Exploration Imagery
2007-05-24 0:0:0
 
Description JSC2004-E-49595 (October 2004) --- Jeff Graham (right) and Nathan Howard (NASA), the Desert Research and Technology Studies (RATS) team's Mechanical Engineer, discuss braking issues regarding the nearby robot named Boudreaux during a field trip to the high desert of Arizona. Graham, who has a strong Louisiana background (he calls Baton Rouge his hometown and he attended Louisiana State University), named the robot, one of a number of pieces of hardware tested by the group. The activity was part of a NASA-led effort using the rugged terrain and variegated climate of Arizona desert land to try out prototype spacesuits and innovative equipment that may help America pursue the Vision for Space Exploration to return the Moon and travel beyond. The team is led by scientists from the Johnson Space Center and the Glenn Research Center.
Exploration Imagery
2007-05-24 0:0:0
 
Description JSC2005-E-38294 (8-13 September 2005) --- Dean Eppler of SAIC and Keith Splawn of ILC-Dover collect soil samples during Desert RATS activity in Arizona
Exploration Imagery
2007-05-24 0:0:0
 
Description JSC2005-E-38267 (8-13 September 2005) --- Keith Splawn of ILC-Dover stands beside a core sampling tool on the edge of Meteor Crater during Desert RATS activity in Arizona.
Exploration Imagery
2007-05-24 0:0:0
 
Description JSC2005-E-38265 (8-13 September 2005 --- Dean Eppler (SAIC) in orange checks an ILC-Dover made I-suit worn by Keith Splawn of ILC-Dover during Desert RATS activity in Arizona.
Exploration Imagery
2007-05-24 0:0:0
 
Description JSC2005-E-38283 (8-13 September 2005) --- SCOUT Project Lead Frank Delgado and Desert RATS Lead Joe Kosmo of JSC discuss experiment operations as technicians prepare the rover and two suited subjects for a test during Desert RATS activity in Arizona.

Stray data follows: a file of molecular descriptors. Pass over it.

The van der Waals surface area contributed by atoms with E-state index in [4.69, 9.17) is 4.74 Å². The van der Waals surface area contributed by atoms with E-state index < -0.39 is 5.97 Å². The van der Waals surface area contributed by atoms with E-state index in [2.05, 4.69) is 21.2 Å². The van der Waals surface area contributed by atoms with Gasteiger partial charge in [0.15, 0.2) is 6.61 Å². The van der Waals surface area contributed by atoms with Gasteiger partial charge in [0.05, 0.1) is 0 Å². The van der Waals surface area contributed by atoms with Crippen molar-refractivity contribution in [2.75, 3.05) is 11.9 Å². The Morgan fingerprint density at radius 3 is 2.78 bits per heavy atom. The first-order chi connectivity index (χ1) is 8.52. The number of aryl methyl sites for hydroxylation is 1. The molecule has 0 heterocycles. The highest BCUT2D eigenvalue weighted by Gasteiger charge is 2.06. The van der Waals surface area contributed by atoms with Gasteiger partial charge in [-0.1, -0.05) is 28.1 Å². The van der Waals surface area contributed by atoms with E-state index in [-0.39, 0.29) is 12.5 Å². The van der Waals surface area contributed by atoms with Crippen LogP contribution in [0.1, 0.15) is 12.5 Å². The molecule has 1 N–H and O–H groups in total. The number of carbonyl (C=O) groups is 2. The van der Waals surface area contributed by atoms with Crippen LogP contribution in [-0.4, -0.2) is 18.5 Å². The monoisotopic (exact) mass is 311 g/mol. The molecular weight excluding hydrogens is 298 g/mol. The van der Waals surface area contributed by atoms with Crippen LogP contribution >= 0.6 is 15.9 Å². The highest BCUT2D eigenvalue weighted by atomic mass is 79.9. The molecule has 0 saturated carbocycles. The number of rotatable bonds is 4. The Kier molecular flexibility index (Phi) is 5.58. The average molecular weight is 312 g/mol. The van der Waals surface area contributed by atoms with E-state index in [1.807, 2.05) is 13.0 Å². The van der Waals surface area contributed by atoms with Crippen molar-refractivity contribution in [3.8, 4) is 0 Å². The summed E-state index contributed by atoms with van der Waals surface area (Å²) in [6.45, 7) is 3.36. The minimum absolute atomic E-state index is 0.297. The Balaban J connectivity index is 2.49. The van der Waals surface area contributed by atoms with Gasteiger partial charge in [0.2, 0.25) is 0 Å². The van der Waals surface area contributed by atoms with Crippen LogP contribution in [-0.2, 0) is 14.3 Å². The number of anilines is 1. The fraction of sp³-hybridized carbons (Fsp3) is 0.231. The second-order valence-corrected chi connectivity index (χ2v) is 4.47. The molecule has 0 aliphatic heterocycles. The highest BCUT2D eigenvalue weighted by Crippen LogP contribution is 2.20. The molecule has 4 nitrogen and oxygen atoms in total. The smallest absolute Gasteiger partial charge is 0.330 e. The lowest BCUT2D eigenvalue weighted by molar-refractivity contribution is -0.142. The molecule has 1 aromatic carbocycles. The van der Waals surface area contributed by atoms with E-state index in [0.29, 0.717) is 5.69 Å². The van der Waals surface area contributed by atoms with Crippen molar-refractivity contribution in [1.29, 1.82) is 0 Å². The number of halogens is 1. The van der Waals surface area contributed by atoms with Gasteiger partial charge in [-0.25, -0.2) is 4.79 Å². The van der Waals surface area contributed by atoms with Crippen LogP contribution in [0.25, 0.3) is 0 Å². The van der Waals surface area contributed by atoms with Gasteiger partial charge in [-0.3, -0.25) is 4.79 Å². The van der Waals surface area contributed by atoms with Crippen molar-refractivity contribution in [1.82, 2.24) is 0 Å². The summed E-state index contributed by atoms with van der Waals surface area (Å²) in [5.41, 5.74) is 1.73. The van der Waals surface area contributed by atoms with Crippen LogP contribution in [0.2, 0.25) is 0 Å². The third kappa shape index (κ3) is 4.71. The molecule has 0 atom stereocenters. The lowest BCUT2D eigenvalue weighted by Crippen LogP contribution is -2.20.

Exploration Imagery
2007-05-24 0:0:0
 
Description JSC2005-E-38278 (8-13 September 2005 ) --- SCOUT rover testbed follows Keith Splawn of ILC-Dover by using stereo-vision cameras and autonomous operation programs during Desert RATS activity in Arizona.
Exploration Imagery
2007-05-24 0:0:0
 
Description JSC2005-E-38281 (8-13 September 2005 ) --- Dean Eppler of SAIC and Keith Splawn of ILC-Dover take a ride on SCOUT during Desert RATS activity in Arizona.
Exploration Imagery
2007-05-24 0:0:0
 
Description JSC2005-E-38264 (8-13 September 2005) --- Keith Splawn of ILC-Dover collects a soil sample on the edge of Meteor Crater during Desert RATS activity in Arizona
Exploration Imagery
2007-05-24 0:0:0
 
Description JSC2006-E-39966 (4-15 Sept. 2006) --- NASA's Desert Research and Technology Studies (RATS), a team of scientists and engineers who test futuristic equipment that may one day be used for explorations of the moon and Mars, is in the Arizona desert. This photo shows Centaur removing packed samples from the SCOUT (Science, Crew, Operations and Utility Testbed) rover. Behind is a mock way station -- called a Pressurized Rover Compartment (PRC) -- which has been delivered to the site by Athlete, an All-Terrain Hex-Legged Extra-Terrestrial Explorer vehicle capable of "walking" over extremely rough or steep terrain.
Exploration Imagery
2007-05-24 0:0:0
 
Description JSC2006-E-39970 (4-15 Sept. 2006) --- It's just another day of work for NASA's Desert RATS, a group of more than 100 scientists and engineers participating in field tests in Arizona's high desert. Robots, rovers and space suited subjects test the latest interplanetary gear trekking over some of the state's harshest topography. In this photo, a half-humanoid robot known as Centaur, far left, is joined by the K-10 robot with its 3-D vision and a futuristic lunar vehicle known as SCOUT.
Exploration Imagery
2007-05-24 0:0:0
 
Description JSC2006-E-39964 (4-15 Sept. 2006) --- Testing the next generation of spacesuits and equipment in the Arizona desert, an "astronaut" heads to a mock way station that has been delivered to the site by a giant robot capable of "walking" over steep terrain. The giant robot, known as Athlete or All-Terrain Hex-Legged Extra-Terrestrial Explorer vehicle, can be seen at rest beneath the way station. The test was part of the 2006 NASA's Desert Research and Technology Studies (RATS), a team of scientists and engineers who test futuristic equipment that may one day be used for explorations of the moon and Mars.
Exploration Imagery
2007-05-24 0:0:0